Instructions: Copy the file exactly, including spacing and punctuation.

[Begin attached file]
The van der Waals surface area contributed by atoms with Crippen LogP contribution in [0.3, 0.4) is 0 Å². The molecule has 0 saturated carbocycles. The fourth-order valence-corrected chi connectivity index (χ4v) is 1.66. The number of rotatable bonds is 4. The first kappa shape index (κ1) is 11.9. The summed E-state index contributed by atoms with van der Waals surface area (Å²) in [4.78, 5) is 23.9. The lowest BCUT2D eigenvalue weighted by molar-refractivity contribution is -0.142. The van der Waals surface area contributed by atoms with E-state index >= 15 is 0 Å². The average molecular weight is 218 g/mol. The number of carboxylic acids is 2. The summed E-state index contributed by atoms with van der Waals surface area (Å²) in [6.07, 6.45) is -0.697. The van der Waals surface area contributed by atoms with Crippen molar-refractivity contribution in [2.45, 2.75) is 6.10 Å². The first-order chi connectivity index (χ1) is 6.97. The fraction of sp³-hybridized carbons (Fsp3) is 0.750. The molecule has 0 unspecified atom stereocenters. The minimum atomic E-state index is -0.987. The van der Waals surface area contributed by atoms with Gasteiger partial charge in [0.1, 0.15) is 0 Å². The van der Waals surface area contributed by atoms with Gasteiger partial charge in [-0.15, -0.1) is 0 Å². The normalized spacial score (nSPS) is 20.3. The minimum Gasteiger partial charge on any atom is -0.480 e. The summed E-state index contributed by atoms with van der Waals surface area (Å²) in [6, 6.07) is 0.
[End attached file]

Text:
The van der Waals surface area contributed by atoms with Crippen LogP contribution in [0.3, 0.4) is 0 Å². The molecule has 0 saturated carbocycles. The fourth-order valence-corrected chi connectivity index (χ4v) is 1.66. The number of rotatable bonds is 4. The first kappa shape index (κ1) is 11.9. The summed E-state index contributed by atoms with van der Waals surface area (Å²) in [4.78, 5) is 23.9. The lowest BCUT2D eigenvalue weighted by molar-refractivity contribution is -0.142. The van der Waals surface area contributed by atoms with E-state index >= 15 is 0 Å². The average molecular weight is 218 g/mol. The number of carboxylic acids is 2. The summed E-state index contributed by atoms with van der Waals surface area (Å²) in [6.07, 6.45) is -0.697. The van der Waals surface area contributed by atoms with Crippen molar-refractivity contribution in [2.45, 2.75) is 6.10 Å². The first-order chi connectivity index (χ1) is 6.97. The fraction of sp³-hybridized carbons (Fsp3) is 0.750. The molecule has 0 unspecified atom stereocenters. The minimum atomic E-state index is -0.987. The van der Waals surface area contributed by atoms with Gasteiger partial charge in [0.1, 0.15) is 0 Å². The van der Waals surface area contributed by atoms with Gasteiger partial charge in [-0.15, -0.1) is 0 Å². The normalized spacial score (nSPS) is 20.3. The minimum Gasteiger partial charge on any atom is -0.480 e. The summed E-state index contributed by atoms with van der Waals surface area (Å²) in [6, 6.07) is 0.